Last night's dinner: Pot.  Butter.  Arborio rice.  Turn frequently to coat.  BC white wine.  Fresh English peas, shelled.  Wine, fine YVR tap water, salt and pepper slowly.  Shelled peas in.  5 min. Big handful of fresh pink shrimp in.  Slug of cold gin from the freezer.  2 min.  Remove from heat, knob of butter in, lots of fresh chopped dill stirred through, garnish of dill & fleur de sel.

I know it's de rigeur to make risotto with chicken or vegetable stock, but in my judgment these powerful flavors would have killed the more delicate flavors of the shrimp, the peas, the gin and the dill. 

Good last night, and even better reheated today.

CULINARY INSIGHT:  If I make this again, I'm going to squeeze half a cut lemon over the salt and dill garnish.
 
Man is Who He Hears He is At Keyhole

GOOD CUSTOMER:  Still making photographs?

CJB:  You bet!  I'm going to show some upstairs in November.

GC:  You know, I don't think I've ever seen one of your pictures.  What do you shoot?

CJB:  Uh.  The everyday.  People working.  Trees.  Cactus!  [INSPIRATION]  Want to see one?

GC:  Sure!

CJB [swivels desk monitor around, shows Thicket, 2011, below]

GC:  Huh.  It looks a lot like...

CJB:  Atget? Evans?

GC:  That guy who shot his nude son in the forestWynn Bullock!
Wednesday, May 04, 2011
 

Thicket, 2011
 
Critter photos.  Some pretty amazing ones halfway down the page.
 
Yesterday afternoon, on foot: PFB to Seabus to mid-Lonsdale to Edgemont Village to the Cap River highway bridge to Whole Foods, Park Royal at dusk.  With Steven Tong.
Monday, May 02, 2011
 

Under Harper, Canada has become a meaner, smaller, less welcoming place. Please do your part by voting for the non-Conservative candidate of your choice today and showing "our #43" the door.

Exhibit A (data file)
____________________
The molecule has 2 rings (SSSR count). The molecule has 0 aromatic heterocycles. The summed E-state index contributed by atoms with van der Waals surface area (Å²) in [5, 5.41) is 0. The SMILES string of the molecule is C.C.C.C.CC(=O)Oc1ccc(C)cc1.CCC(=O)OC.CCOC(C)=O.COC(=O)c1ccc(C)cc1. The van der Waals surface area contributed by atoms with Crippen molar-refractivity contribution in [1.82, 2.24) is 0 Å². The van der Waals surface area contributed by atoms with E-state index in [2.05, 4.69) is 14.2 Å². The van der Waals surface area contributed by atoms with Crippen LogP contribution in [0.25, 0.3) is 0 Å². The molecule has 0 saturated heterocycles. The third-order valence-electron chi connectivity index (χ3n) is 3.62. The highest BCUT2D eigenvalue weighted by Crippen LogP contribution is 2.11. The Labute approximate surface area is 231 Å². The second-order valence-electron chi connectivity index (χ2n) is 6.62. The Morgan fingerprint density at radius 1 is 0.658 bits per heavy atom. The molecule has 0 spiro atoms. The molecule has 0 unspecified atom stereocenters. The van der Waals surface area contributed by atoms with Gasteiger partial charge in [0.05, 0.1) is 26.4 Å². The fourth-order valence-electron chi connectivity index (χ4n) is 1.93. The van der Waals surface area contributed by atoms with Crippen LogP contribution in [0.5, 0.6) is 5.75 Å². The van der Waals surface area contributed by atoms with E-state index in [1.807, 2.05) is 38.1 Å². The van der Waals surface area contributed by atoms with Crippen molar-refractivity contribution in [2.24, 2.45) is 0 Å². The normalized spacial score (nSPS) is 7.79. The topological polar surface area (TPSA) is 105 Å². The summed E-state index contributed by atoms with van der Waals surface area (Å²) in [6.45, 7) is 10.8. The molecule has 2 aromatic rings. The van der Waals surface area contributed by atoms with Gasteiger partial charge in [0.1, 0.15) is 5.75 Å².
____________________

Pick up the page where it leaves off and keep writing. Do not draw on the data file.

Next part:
(Image: your taxes at work. Downtown Toronto, summer 2010)
 

The New Yorker's excellent Steve Coll and Lawrence Wright on UBL:

Coll: "[T]he million-dollar, heavily secured mansion where bin Laden lived was constructed in 2005. The maps I looked at had sections of land nearby marked off as 'restricted area,' indicating that it was under military control. It stretches credulity to think that a mansion of that scale could have been built and occupied by bin Laden for six years without it coming to the attention of anyone in Pakistan’s Army.

The initial circumstantial evidence suggests the opposite is more likely—that bin Laden was effectively being housed under Pakistani state control."

Wright:  "[W]ith bin Laden gone, we will be able to test the truth of the observation that radical Islamist terror is a manifestation of the repressive governments that dominated the region.

Democracy and civil society are the cure for the chronic misery of Muslim countries that has fed the rise of Islamic extremism. The death of the most notorious terrorist the world has ever seen, whose mission was to create a clash of civilizations, will allow the door to open more widely to the tolerance, modernism, and pragmatism that is so badly needed and so long awaited in a part of the world where despair, corruption, brutality, and fanaticism have laid waste to so many generations."

(Coll's Ghost Wars and Wright's The Looming Tower are models of modern investigative journalism, and important antidotes to the ahistoricized spin of the Bush-Cheney-Fox axis).